The cause of government transparency finally broke through to the popular zeitgeist this year. It wasn't an investigative journalism exposé or a civil rights lawsuit that did it, but a light-hearted sitcom about a Taiwanese American family set in Orlando, Florida, in the late 1990s.
In a January episode of ABC's Fresh Off the Boat, the Huang family's two youngest children — overachievers Evan and Emery — decide if they sprint on all their homework, they'll have time to plan their father's birthday party.
"Like the time we knocked out two English papers, a science experiment, and built the White House out of sugar cubes," Evan said. "It opened up our Sunday for filing Freedom of Information requests."
"They may not have figured out who shot JFK," Emery added. "But we will."
The eldest child, teenage slacker Eddie, concluded with a sage nod, "You know, once in a while, it's good to know nerds."
Amen to that. Around the world, nerds of all ages are using laws like the United States' Freedom of Information Act (and state-level equivalent laws) to pry free secrets and expose the inner workings of our democracy. Each year, open government advocates celebrate these heroes during Sunshine Week, an annual advocacy campaign on transparency.
But the journalists and researchers who rely on these important measures every day can't help but smirk at the boys' scripted innocence. Too often, government officials will devise novel and outrageous ways to reject requests for information or otherwise stymie the public's right to know. Even today — 20 years after the events set in the episode and more than 55 years after the assassination itself — the White House continues to withhold key documents from the Kennedy assassination files.
Since 2015, the Electronic Frontier Foundation, a nonprofit that advocates for free speech, privacy and government transparency in the digital age, has published The Foilies to recognize the bad actors who attempted to thwart the quests for truth of today's Evans and Emerys. With these tongue-in-cheek awards, we call out attempts to block transparency, retaliation against those who exercise their rights to information, and the most ridiculous examples of incompetence by government officials who handle these public records.
The Preemptive Shredding Award
Inglewood Police Department
In defiance of the law enforcement lobby, California legislators passed a law (SB 1421) requiring police and sheriffs to disclose officer misconduct records in response to California Public Records Act requests. These documents, often contained in personnel files, had historically been untouchable by members of the public and the press.
Almost immediately, police unions across the Golden State began to launch lawsuits to undermine these new transparency measures. But the Inglewood Police Department takes the prize for its efforts to evade scrutiny. Mere weeks before the law took effect on Jan. 1, 2019, the agency began destroying records that were set to become publicly available.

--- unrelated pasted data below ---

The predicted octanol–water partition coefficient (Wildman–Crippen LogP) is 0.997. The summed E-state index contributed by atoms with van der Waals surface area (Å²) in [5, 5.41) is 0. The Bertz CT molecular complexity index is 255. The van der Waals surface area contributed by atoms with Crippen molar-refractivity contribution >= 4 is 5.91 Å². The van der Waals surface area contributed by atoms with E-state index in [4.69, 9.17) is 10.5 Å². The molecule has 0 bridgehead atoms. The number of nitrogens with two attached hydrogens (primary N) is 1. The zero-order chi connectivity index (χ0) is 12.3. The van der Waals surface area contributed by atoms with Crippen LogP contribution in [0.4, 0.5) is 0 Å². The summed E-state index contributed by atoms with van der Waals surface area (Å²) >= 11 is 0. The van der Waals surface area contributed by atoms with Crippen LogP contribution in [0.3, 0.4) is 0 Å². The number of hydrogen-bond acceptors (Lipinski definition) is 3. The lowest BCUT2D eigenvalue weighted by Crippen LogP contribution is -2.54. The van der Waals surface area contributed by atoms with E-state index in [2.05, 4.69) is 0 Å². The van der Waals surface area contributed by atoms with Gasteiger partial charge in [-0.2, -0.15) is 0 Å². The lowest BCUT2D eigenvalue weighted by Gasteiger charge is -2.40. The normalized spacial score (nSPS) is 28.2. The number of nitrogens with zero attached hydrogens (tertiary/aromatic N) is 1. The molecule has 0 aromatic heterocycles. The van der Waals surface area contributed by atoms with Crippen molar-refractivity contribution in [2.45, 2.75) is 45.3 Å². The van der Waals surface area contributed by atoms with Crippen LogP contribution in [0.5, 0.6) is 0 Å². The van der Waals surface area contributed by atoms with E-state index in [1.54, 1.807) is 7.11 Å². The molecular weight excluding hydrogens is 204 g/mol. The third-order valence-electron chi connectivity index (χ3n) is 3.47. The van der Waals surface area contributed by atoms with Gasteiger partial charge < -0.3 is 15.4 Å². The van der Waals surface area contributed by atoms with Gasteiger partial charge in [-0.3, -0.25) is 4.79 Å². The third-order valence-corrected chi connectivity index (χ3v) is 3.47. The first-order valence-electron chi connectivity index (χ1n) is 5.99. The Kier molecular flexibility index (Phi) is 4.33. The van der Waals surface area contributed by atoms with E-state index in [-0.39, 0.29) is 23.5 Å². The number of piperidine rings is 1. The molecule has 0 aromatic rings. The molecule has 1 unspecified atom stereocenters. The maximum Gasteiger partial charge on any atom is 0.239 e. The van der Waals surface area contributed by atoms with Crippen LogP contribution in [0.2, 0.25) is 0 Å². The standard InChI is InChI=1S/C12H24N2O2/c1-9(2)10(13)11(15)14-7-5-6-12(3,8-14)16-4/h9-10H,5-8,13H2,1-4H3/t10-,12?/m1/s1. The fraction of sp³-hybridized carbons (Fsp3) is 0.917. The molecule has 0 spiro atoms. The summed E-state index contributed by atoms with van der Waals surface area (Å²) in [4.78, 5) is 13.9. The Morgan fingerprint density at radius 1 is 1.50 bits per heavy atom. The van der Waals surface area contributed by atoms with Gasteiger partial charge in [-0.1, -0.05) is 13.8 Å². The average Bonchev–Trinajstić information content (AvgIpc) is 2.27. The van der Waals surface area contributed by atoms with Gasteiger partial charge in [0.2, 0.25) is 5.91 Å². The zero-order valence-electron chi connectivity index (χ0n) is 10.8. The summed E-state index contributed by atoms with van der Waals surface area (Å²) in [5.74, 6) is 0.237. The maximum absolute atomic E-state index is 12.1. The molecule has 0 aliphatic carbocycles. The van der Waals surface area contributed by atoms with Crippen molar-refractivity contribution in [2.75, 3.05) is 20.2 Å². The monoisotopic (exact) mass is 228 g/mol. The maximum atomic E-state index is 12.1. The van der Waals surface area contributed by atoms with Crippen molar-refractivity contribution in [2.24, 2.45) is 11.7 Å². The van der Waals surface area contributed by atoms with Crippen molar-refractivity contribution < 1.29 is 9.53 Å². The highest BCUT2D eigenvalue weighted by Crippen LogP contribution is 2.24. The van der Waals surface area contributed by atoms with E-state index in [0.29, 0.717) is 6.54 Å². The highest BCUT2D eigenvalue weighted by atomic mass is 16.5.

"This premise that there was an intent to beat the clock is ridiculous," Inglewood Mayor James T Butts Jr. told the Los Angeles Times in defending the purge. We imagine Butts would find it equally ridiculous to suggest that the fact he had also been a cop for more than 30 years, including serving in Inglewood and later as police chief of Santa Monica, may have factored into his support for the destruction of records.
The Corporate Eclipse Award
Google, Amazon, and Facebook
Sunshine laws? Tech giants think they can just blot those out with secretive contracts. But two nonprofit groups — Working Partnerships and the First Amendment Coalition — are fighting this practice in California by suing the city of San Jose over an agreement with Google that prevents city officials from sharing the public impacts of development deals, circumventing the California Public Records Act.
Google's proposed San Jose campus is poised to have a major effect on the city's infrastructure, Bloomberg reported. Yet, according to the organization's lawsuit, records analyzing issues of public importance such as traffic impacts and environmental compliance were among the sorts of discussions Google demanded be made private under their non-disclosure agreements.
And it's not just Google using these tactics. An agreement between Amazon and UC Berkeley includes a provision that the state will give the corporate giant — which maintains a package pickup location inside the ASUC Student Union — a heads-up when anyone files a public records request asking for information about them. Similar agreements hamstring city governments in New York, Virginia, and likely other locations. The Columbia Journalism Review reported that Facebook also has used this increasingly common strategy for companies to keep cities quiet and the public in the dark about major construction projects.
The (Harlem) Shaky Grounds for Redaction Award
Federal Communications Commission
After repealing the Open Internet Order and ending net neutrality, Federal Communications Commission Chairman Ajit Pai doubled down on his efforts to upend online culture. He released a cringe-inducing YouTube video titled "7 Things You Can Still Do on the Internet After Net Neutrality" that featured his own rendition of the infamous "Harlem Shake" meme. (For the uninitiated, the meme is characterized by one person subtly dancing in a room of people to Baauer's track "Harlem Shake." Then the bass drops and the crowd goes nuts, often with many people in costumes.)
MuckRock editor JPat Brown filed a Freedom of Information Act request for emails related to the video, but the FCC rejected the request, claiming the communications were protected "deliberative" records.